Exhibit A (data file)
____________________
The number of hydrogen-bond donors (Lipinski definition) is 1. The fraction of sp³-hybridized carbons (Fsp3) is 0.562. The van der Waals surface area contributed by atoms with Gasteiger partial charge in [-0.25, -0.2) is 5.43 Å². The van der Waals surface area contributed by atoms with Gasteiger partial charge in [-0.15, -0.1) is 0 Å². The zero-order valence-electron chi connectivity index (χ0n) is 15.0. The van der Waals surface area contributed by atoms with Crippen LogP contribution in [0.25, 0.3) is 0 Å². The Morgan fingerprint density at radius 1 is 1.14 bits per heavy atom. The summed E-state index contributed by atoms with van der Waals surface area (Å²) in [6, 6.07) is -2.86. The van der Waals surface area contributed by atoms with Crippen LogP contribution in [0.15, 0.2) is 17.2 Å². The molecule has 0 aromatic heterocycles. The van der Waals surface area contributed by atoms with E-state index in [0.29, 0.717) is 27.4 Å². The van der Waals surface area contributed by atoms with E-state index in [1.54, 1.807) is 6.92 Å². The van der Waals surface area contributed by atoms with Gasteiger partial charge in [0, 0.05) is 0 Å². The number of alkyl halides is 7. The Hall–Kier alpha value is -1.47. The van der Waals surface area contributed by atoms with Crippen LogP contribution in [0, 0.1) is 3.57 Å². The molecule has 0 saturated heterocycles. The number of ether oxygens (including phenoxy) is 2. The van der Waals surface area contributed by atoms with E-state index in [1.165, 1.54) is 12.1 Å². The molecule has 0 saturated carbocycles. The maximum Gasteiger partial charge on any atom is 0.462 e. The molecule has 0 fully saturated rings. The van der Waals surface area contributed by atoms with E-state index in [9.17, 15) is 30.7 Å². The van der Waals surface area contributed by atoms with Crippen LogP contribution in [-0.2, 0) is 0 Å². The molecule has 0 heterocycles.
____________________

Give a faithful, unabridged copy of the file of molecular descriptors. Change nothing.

The number of hydrogen-bond donors (Lipinski definition) is 1. The fraction of sp³-hybridized carbons (Fsp3) is 0.562. The van der Waals surface area contributed by atoms with Gasteiger partial charge in [-0.25, -0.2) is 5.43 Å². The van der Waals surface area contributed by atoms with Gasteiger partial charge in [-0.15, -0.1) is 0 Å². The zero-order valence-electron chi connectivity index (χ0n) is 15.0. The van der Waals surface area contributed by atoms with Crippen LogP contribution in [0.25, 0.3) is 0 Å². The Morgan fingerprint density at radius 1 is 1.14 bits per heavy atom. The summed E-state index contributed by atoms with van der Waals surface area (Å²) in [6, 6.07) is -2.86. The van der Waals surface area contributed by atoms with Crippen LogP contribution in [0.15, 0.2) is 17.2 Å². The molecule has 0 aromatic heterocycles. The van der Waals surface area contributed by atoms with E-state index in [0.29, 0.717) is 27.4 Å². The van der Waals surface area contributed by atoms with E-state index in [1.54, 1.807) is 6.92 Å². The van der Waals surface area contributed by atoms with Gasteiger partial charge in [0, 0.05) is 0 Å². The number of alkyl halides is 7. The Hall–Kier alpha value is -1.47. The van der Waals surface area contributed by atoms with Crippen LogP contribution in [0, 0.1) is 3.57 Å². The molecule has 0 saturated heterocycles. The number of ether oxygens (including phenoxy) is 2. The van der Waals surface area contributed by atoms with E-state index in [1.165, 1.54) is 12.1 Å². The molecule has 0 saturated carbocycles. The maximum Gasteiger partial charge on any atom is 0.462 e. The molecule has 0 fully saturated rings. The van der Waals surface area contributed by atoms with E-state index in [9.17, 15) is 30.7 Å². The van der Waals surface area contributed by atoms with Crippen LogP contribution in [-0.2, 0) is 0 Å². The molecule has 0 heterocycles.